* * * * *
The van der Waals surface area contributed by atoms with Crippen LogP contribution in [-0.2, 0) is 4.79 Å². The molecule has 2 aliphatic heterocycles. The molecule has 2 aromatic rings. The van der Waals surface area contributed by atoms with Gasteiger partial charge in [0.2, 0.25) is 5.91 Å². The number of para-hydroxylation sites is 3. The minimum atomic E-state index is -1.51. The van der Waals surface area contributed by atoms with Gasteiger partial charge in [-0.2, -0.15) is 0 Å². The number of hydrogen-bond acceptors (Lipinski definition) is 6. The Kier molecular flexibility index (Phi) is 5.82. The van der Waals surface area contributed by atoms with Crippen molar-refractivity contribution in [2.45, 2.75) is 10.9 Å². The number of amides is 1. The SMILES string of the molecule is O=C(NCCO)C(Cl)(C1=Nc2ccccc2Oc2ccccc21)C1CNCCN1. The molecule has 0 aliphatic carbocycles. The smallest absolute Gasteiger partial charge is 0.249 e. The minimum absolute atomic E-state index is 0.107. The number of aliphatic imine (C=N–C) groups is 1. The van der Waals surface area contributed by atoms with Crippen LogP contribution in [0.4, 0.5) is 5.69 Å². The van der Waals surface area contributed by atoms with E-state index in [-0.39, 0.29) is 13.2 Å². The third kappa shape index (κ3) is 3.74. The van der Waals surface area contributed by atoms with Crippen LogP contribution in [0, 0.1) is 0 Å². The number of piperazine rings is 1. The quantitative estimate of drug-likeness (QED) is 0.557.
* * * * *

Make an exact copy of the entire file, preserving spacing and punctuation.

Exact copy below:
The van der Waals surface area contributed by atoms with Crippen LogP contribution in [-0.2, 0) is 4.79 Å². The molecule has 2 aliphatic heterocycles. The molecule has 2 aromatic rings. The van der Waals surface area contributed by atoms with Gasteiger partial charge in [0.2, 0.25) is 5.91 Å². The number of para-hydroxylation sites is 3. The minimum atomic E-state index is -1.51. The van der Waals surface area contributed by atoms with Gasteiger partial charge in [-0.2, -0.15) is 0 Å². The number of hydrogen-bond acceptors (Lipinski definition) is 6. The Kier molecular flexibility index (Phi) is 5.82. The van der Waals surface area contributed by atoms with Crippen molar-refractivity contribution in [2.45, 2.75) is 10.9 Å². The number of amides is 1. The SMILES string of the molecule is O=C(NCCO)C(Cl)(C1=Nc2ccccc2Oc2ccccc21)C1CNCCN1. The molecule has 0 aliphatic carbocycles. The smallest absolute Gasteiger partial charge is 0.249 e. The minimum absolute atomic E-state index is 0.107. The number of aliphatic imine (C=N–C) groups is 1. The van der Waals surface area contributed by atoms with Crippen LogP contribution in [0.4, 0.5) is 5.69 Å². The van der Waals surface area contributed by atoms with E-state index in [-0.39, 0.29) is 13.2 Å². The third kappa shape index (κ3) is 3.74. The van der Waals surface area contributed by atoms with Crippen LogP contribution in [0, 0.1) is 0 Å². The number of piperazine rings is 1. The quantitative estimate of drug-likeness (QED) is 0.557.